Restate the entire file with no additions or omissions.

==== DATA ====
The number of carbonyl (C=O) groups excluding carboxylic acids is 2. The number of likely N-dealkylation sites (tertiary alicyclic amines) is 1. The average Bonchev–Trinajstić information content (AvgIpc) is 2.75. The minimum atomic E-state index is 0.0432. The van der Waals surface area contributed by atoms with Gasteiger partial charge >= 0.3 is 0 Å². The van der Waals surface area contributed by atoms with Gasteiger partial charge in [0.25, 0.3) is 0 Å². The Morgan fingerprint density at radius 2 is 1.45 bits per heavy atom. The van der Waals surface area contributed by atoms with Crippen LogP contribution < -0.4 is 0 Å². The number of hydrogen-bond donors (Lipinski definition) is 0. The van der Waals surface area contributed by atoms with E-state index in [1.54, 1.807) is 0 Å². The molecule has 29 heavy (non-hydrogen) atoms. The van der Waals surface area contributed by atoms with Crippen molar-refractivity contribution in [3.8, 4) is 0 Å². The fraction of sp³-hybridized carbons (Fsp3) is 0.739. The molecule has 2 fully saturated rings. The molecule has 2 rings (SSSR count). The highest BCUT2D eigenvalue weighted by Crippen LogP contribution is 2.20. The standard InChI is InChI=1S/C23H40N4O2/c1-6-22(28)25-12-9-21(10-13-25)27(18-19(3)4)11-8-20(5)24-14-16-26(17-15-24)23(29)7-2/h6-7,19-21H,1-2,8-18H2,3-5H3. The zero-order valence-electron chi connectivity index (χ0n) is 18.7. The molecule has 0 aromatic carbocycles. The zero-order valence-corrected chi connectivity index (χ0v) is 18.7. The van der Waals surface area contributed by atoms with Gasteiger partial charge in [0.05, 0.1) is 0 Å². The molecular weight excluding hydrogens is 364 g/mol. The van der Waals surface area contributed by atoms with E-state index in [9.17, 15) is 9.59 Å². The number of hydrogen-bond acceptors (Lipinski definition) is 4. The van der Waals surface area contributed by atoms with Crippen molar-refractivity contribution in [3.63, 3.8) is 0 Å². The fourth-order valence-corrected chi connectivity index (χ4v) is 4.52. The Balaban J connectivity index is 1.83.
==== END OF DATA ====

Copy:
The number of carbonyl (C=O) groups excluding carboxylic acids is 2. The number of likely N-dealkylation sites (tertiary alicyclic amines) is 1. The average Bonchev–Trinajstić information content (AvgIpc) is 2.75. The minimum atomic E-state index is 0.0432. The van der Waals surface area contributed by atoms with Gasteiger partial charge >= 0.3 is 0 Å². The van der Waals surface area contributed by atoms with Gasteiger partial charge in [0.25, 0.3) is 0 Å². The Morgan fingerprint density at radius 2 is 1.45 bits per heavy atom. The van der Waals surface area contributed by atoms with Crippen LogP contribution < -0.4 is 0 Å². The number of hydrogen-bond donors (Lipinski definition) is 0. The van der Waals surface area contributed by atoms with E-state index in [1.54, 1.807) is 0 Å². The molecule has 29 heavy (non-hydrogen) atoms. The van der Waals surface area contributed by atoms with Crippen molar-refractivity contribution in [3.8, 4) is 0 Å². The fraction of sp³-hybridized carbons (Fsp3) is 0.739. The molecule has 2 fully saturated rings. The molecule has 2 rings (SSSR count). The highest BCUT2D eigenvalue weighted by Crippen LogP contribution is 2.20. The standard InChI is InChI=1S/C23H40N4O2/c1-6-22(28)25-12-9-21(10-13-25)27(18-19(3)4)11-8-20(5)24-14-16-26(17-15-24)23(29)7-2/h6-7,19-21H,1-2,8-18H2,3-5H3. The zero-order valence-electron chi connectivity index (χ0n) is 18.7. The molecule has 0 aromatic carbocycles. The zero-order valence-corrected chi connectivity index (χ0v) is 18.7. The van der Waals surface area contributed by atoms with Gasteiger partial charge in [0.05, 0.1) is 0 Å². The molecular weight excluding hydrogens is 364 g/mol. The van der Waals surface area contributed by atoms with E-state index in [9.17, 15) is 9.59 Å². The number of hydrogen-bond acceptors (Lipinski definition) is 4. The van der Waals surface area contributed by atoms with Crippen molar-refractivity contribution in [3.63, 3.8) is 0 Å². The fourth-order valence-corrected chi connectivity index (χ4v) is 4.52. The Balaban J connectivity index is 1.83.